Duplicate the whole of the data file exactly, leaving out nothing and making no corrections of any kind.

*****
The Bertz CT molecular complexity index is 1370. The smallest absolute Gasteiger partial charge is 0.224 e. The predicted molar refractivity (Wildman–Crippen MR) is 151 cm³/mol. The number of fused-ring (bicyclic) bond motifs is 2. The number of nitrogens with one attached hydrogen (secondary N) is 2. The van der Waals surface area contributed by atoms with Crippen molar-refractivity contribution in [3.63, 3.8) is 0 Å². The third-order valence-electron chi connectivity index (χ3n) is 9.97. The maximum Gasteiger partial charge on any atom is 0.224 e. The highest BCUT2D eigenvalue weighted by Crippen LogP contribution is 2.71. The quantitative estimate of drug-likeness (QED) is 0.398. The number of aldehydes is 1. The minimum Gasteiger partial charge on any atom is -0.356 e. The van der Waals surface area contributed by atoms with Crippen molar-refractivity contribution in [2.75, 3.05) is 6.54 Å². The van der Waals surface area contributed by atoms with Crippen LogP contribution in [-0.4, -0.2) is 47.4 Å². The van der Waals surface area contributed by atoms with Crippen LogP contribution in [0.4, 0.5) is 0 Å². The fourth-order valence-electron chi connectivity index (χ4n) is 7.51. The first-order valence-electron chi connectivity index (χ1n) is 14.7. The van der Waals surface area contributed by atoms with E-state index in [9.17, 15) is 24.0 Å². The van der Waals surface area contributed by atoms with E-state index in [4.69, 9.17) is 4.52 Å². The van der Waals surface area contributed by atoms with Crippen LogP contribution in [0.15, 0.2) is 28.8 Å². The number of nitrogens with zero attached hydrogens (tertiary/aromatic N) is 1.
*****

The Bertz CT molecular complexity index is 1370. The smallest absolute Gasteiger partial charge is 0.224 e. The predicted molar refractivity (Wildman–Crippen MR) is 151 cm³/mol. The number of fused-ring (bicyclic) bond motifs is 2. The number of nitrogens with one attached hydrogen (secondary N) is 2. The van der Waals surface area contributed by atoms with Crippen molar-refractivity contribution in [3.63, 3.8) is 0 Å². The third-order valence-electron chi connectivity index (χ3n) is 9.97. The maximum Gasteiger partial charge on any atom is 0.224 e. The highest BCUT2D eigenvalue weighted by Crippen LogP contribution is 2.71. The quantitative estimate of drug-likeness (QED) is 0.398. The number of aldehydes is 1. The minimum Gasteiger partial charge on any atom is -0.356 e. The van der Waals surface area contributed by atoms with Crippen molar-refractivity contribution in [2.75, 3.05) is 6.54 Å². The van der Waals surface area contributed by atoms with Crippen LogP contribution in [-0.4, -0.2) is 47.4 Å². The van der Waals surface area contributed by atoms with Crippen LogP contribution in [0.4, 0.5) is 0 Å². The fourth-order valence-electron chi connectivity index (χ4n) is 7.51. The first-order valence-electron chi connectivity index (χ1n) is 14.7. The van der Waals surface area contributed by atoms with E-state index in [9.17, 15) is 24.0 Å². The van der Waals surface area contributed by atoms with E-state index in [4.69, 9.17) is 4.52 Å². The van der Waals surface area contributed by atoms with Crippen LogP contribution in [0.15, 0.2) is 28.8 Å². The number of nitrogens with zero attached hydrogens (tertiary/aromatic N) is 1.